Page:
Shaun Livingston dropped a season-high 21 points off the bench to go along with eight rebounds, three assists and three steals. Thanks to the extra space created by the Warriors' small-ball lineup (which tied the Clippers in knots and has been a major weapon over the past couple of weeks), he punished defenders who couldn't handle him one-on-one in the post and wreaked havoc in the passing lanes with his length.

Klay Thompson contributed 21 points on 9-of-13 shooting, taking full advantage of the open shots created by the Clippers' scrambling defense. He achieved a milestone in the process, via Bleacher Report:

Bleacher Report @BleacherReport

Klay Thompson has passed his coach Steve Kerr on the NBA's all-time 3-pointers made list http://t.co/l2E170O0WW http://t.co/A2ebKtCBQR

Los Angeles' ploy failed miserably, as Golden State commanded a double-digit lead for most of the second half, running the advantage up over 20 points in stretches.

Does this mean the "close your eyes, double Curry and pray" gambit is headed for retirement?

Probably not.

It's not optimal for the Warriors to lean on the approach they used to beat the Clippers. Los Angeles wanted Golden State to pin its hopes on its role players precisely because it's a safer bet to concede shots and offensive decisions to someone other than Curry.

If given the choice, the Warriors would happily run their motion-heavy offense and let Curry operate. Opponents will always seek to prevent that from happening in one way or another.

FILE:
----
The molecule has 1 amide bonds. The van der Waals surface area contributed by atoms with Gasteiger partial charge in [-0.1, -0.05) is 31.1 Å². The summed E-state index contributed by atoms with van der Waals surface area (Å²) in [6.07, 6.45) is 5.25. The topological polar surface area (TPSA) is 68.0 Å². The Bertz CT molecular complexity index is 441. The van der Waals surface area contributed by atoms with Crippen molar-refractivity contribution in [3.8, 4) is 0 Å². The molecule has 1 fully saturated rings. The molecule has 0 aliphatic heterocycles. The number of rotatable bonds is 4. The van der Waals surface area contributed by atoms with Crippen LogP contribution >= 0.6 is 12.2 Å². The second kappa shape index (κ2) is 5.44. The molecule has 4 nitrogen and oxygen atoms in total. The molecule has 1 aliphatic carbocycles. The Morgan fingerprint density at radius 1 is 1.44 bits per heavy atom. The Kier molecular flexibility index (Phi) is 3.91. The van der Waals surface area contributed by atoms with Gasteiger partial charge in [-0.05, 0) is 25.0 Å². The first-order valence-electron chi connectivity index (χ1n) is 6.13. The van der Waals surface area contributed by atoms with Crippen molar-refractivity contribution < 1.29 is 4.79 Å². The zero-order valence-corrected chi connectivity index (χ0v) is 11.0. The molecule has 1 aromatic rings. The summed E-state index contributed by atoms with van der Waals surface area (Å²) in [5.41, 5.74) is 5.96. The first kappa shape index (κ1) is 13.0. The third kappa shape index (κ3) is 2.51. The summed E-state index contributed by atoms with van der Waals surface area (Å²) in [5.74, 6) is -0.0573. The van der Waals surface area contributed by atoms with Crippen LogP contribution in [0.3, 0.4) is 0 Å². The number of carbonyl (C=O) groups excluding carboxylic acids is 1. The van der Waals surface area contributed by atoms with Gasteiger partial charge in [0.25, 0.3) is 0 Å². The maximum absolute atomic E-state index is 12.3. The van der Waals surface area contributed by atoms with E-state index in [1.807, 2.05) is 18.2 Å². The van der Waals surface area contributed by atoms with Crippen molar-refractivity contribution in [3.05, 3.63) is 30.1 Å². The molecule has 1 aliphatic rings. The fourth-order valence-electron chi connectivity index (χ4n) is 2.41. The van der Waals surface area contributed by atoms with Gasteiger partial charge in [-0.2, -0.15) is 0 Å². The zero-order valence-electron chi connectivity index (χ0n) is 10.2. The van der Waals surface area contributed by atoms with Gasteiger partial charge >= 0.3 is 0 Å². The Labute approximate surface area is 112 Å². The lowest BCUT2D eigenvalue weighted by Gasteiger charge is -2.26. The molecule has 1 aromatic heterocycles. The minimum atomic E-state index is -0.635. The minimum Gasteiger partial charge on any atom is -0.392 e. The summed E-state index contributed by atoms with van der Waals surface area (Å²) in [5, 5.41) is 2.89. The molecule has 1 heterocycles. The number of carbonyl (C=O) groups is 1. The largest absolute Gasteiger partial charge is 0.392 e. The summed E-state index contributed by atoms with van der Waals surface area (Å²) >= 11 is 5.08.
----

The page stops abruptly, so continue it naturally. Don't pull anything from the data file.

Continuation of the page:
The difference now, as was made particularly evident against the Clippers, is that the Warriors' secondary players have clearly improved the way they handle those kinds of game plans. It could be that they're simply getting used to greater responsibilities. Or maybe it's an offshoot of the confidence they've developed in going small.

As ESPN.com's Ethan Sherwood Strauss noted, the Warriors have prepared for defenses to attack them this way:

Ethan Strauss @SherwoodStrauss

My only issue with Doc's strategy is that it was expected and GSW had a practice to prep

The Warriors handle strategies like Los Angeles' in part by taking Andrew Bogut off the floor to create space. Golden State has been phenomenal with Green at center this year, so perhaps it's just an extremely confident small-ball unit taking advantage of momentum.